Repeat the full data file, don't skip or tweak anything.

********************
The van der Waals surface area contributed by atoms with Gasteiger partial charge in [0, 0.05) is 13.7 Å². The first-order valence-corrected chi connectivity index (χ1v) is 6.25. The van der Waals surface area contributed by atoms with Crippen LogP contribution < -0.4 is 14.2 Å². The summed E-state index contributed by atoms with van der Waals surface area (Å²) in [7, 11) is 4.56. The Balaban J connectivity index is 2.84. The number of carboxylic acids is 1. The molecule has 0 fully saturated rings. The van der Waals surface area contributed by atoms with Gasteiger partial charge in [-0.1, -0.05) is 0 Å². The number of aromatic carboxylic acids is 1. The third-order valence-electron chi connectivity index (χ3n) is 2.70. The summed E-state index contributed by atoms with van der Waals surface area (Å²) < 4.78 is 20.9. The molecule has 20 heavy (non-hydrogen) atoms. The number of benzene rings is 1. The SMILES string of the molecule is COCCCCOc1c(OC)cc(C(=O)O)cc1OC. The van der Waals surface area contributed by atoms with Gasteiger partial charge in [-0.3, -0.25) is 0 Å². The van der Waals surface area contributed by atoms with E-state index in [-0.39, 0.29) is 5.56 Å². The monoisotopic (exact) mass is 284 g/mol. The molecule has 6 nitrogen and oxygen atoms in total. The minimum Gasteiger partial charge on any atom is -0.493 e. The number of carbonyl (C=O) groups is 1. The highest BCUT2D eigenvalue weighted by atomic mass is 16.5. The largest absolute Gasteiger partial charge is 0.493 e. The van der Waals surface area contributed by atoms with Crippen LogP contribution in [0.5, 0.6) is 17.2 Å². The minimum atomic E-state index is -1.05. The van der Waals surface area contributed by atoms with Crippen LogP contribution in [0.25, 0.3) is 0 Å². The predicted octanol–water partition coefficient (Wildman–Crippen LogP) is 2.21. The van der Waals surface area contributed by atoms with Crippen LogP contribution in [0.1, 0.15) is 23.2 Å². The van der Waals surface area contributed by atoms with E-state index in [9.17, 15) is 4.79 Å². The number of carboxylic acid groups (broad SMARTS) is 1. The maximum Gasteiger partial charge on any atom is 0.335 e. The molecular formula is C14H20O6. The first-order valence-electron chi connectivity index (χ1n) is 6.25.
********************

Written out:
The van der Waals surface area contributed by atoms with Gasteiger partial charge in [0, 0.05) is 13.7 Å². The first-order valence-corrected chi connectivity index (χ1v) is 6.25. The van der Waals surface area contributed by atoms with Crippen LogP contribution < -0.4 is 14.2 Å². The summed E-state index contributed by atoms with van der Waals surface area (Å²) in [7, 11) is 4.56. The Balaban J connectivity index is 2.84. The number of carboxylic acids is 1. The molecule has 0 fully saturated rings. The van der Waals surface area contributed by atoms with Gasteiger partial charge in [-0.1, -0.05) is 0 Å². The number of aromatic carboxylic acids is 1. The third-order valence-electron chi connectivity index (χ3n) is 2.70. The summed E-state index contributed by atoms with van der Waals surface area (Å²) < 4.78 is 20.9. The molecule has 20 heavy (non-hydrogen) atoms. The number of benzene rings is 1. The SMILES string of the molecule is COCCCCOc1c(OC)cc(C(=O)O)cc1OC. The van der Waals surface area contributed by atoms with Gasteiger partial charge in [-0.3, -0.25) is 0 Å². The van der Waals surface area contributed by atoms with E-state index in [-0.39, 0.29) is 5.56 Å². The monoisotopic (exact) mass is 284 g/mol. The molecule has 6 nitrogen and oxygen atoms in total. The minimum Gasteiger partial charge on any atom is -0.493 e. The number of carbonyl (C=O) groups is 1. The highest BCUT2D eigenvalue weighted by atomic mass is 16.5. The largest absolute Gasteiger partial charge is 0.493 e. The van der Waals surface area contributed by atoms with Crippen LogP contribution in [0.5, 0.6) is 17.2 Å². The minimum atomic E-state index is -1.05. The van der Waals surface area contributed by atoms with Crippen LogP contribution in [0.25, 0.3) is 0 Å². The predicted octanol–water partition coefficient (Wildman–Crippen LogP) is 2.21. The van der Waals surface area contributed by atoms with Crippen LogP contribution in [0.1, 0.15) is 23.2 Å². The van der Waals surface area contributed by atoms with E-state index in [9.17, 15) is 4.79 Å². The number of carboxylic acid groups (broad SMARTS) is 1. The maximum Gasteiger partial charge on any atom is 0.335 e. The molecular formula is C14H20O6. The first-order valence-electron chi connectivity index (χ1n) is 6.25.